Mar 9, 2005 at 11:38 pm #1215954
scott NelsonBPL Member
I ran out and bought the new REI carbon fiber poles after learning about them here. On my first hike,( a cold long day in the rain) the bottom pole section seperated from the expansion ferrule that holds it inside the next larger pole. I jammed it back together and trudged on. In a day or so, when I was going to return it, everything was back as it should be and I couldn’t get it to fail. This past weekend another guy on our hike in the snow had the same thing happen on his brand new pair. I checked mine at home and discovered I could pull the ferrule out of the pole. SO-what kind of glue or epoxy should I use to fix these lovely poles? ScottMar 10, 2005 at 7:22 am #1336070
Tim CheekBPL Member
Please keep us posted on your solution/results. I was going to use my REI dividend check to buy those poles until I read your post.Mar 10, 2005 at 12:50 pm #1336075
I ran right out and bought a pair a couple weeks ago and experienced a few problems. The first thing I noticed was that the lower section would give way and collapse if not tightened to the point that the carbon makes a creeking, almost cracking noise. Also, one of the little compasses they mount into the top of the grip failed and froze in place (presumably from some sort of impact?). To REI’s credit, they did take them back in exchange for a replacement set and I haven’t had any issues with the new ones. I find that as long as you tighten them really well they’ll work fine. These are the first poles I really love to use. I’m hooked.Mar 11, 2005 at 3:38 pm #1336092
scott NelsonBPL Member
I took my poles by my REI store and they had pulled all their stock off the sales floor because the lower section had failed to tighten for someone. I can see how they would not tighten if the pole is no longer holding on to the ferrule/tightener. They offered to take them back but I want to keep them. I glued them at home with some “JB Weld” (left over from an alcohol stove project). It was the only epoxy I had on hand. I hope this works.Mar 11, 2005 at 4:01 pm #1336094
I was at REI the yesterday picking up my SD Solomente tent and looked at these poles because they sounded good. I played around with them for a few mins but could not get the bottom to tighten on both of them so obviously I passed thinking they must have some type of flaw. Now after reading this I am happy I did although I hope they fix the problem and release them because they a nice and very light.Mar 15, 2005 at 9:33 am #1336151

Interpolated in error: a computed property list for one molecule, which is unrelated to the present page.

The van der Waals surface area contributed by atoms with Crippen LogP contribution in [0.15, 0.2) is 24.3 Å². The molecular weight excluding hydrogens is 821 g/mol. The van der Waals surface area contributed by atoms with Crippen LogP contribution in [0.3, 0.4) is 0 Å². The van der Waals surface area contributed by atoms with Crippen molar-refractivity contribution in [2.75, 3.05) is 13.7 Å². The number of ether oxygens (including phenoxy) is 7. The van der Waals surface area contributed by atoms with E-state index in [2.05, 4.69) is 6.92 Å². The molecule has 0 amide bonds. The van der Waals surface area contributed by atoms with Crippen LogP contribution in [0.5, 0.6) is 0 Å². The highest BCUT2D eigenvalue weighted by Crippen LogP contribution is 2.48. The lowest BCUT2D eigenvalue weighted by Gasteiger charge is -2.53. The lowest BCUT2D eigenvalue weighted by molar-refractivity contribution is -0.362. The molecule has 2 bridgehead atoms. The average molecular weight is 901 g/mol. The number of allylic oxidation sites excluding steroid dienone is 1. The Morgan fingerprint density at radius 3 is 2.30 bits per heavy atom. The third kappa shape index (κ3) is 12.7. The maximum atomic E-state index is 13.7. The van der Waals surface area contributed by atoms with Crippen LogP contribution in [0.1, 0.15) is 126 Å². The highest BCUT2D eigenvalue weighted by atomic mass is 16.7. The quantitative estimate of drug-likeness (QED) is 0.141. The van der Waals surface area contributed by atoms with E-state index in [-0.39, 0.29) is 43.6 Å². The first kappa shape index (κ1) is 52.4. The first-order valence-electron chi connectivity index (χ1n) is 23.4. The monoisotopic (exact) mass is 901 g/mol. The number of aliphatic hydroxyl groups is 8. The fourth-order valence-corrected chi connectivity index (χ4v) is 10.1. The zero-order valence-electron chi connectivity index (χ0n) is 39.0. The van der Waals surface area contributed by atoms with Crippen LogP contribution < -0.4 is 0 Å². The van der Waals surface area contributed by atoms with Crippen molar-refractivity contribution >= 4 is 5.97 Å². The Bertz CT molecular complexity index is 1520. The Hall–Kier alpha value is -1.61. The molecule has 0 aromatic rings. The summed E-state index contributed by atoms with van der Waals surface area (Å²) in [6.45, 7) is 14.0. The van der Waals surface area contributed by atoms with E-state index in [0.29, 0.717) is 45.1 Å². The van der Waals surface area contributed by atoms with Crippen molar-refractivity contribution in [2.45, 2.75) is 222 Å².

I have encountered the same problem with mine. I was hiking in a wet canyon the other day and when I placed my pole into the stream for stability while crossing, the bottom section gave way. I had to blow down the tube (which made a loud whistling sound, by the way) to dry it out and hand tighten the tightener and push the pole section in under tension to get it to bite. I hate to take these things back, though, as II’m really happy with their weight and feel. Darn. I’d be real concerned about taking them on a long hike…Mar 18, 2005 at 11:42 am #1336222
@davelisakLocale: Grand Canyon hiker
I just got back from a 3 day hike in the Grand Canyon, where I used these poles under fairly tough conditions; heavy use (leaning) going down to the Colorado and likewise back up to the rim, and a fair amount of banging around on 2 billion year old rocks. No problems, at all. It sounds like they’re having significant production problems, but if you luck out with a good pair, these are excellent hiking poles.Mar 18, 2005 at 2:47 pm #1336224
@pjLocale: LazyBoy in my Den - miss the forest
had a similar problem with the lower section of one REI CF pole. the lower section would not tighten. it simply rotated with no tightening taking place. disassembling the lower section, re-threading the expansion ferrule onto the stud and then reassembling, solved the problem. both poles work fine now. they should be greatly tightened before use or they loosen up. how tight? not sure. since i’m gettin’ on in years & have lost some strength, i tighten them using nearly all the force my bare hands and forearms alone can muster. i leave them extended ready for use, and will only compress them for travel by airplane.
i prefer my GossamerGear LightTrek poles to the REI CF poles. they weigh half what the REI CF poles weigh, are cheaper in price, and seem to be robust enough. since they have single piece CF shafts, they won’t have the problems 2 or 3 section staffs have.
now over 100 miles on the GG LightTrek poles and they have not broken. yes…, it takes a little while to get use to the flex of the poles, but they, in my experience, flex but don’t break – i’m not exactly gentle with them.. start out slow on them when traversing difficult terrain until you get used to the flex & learn to trust the poles.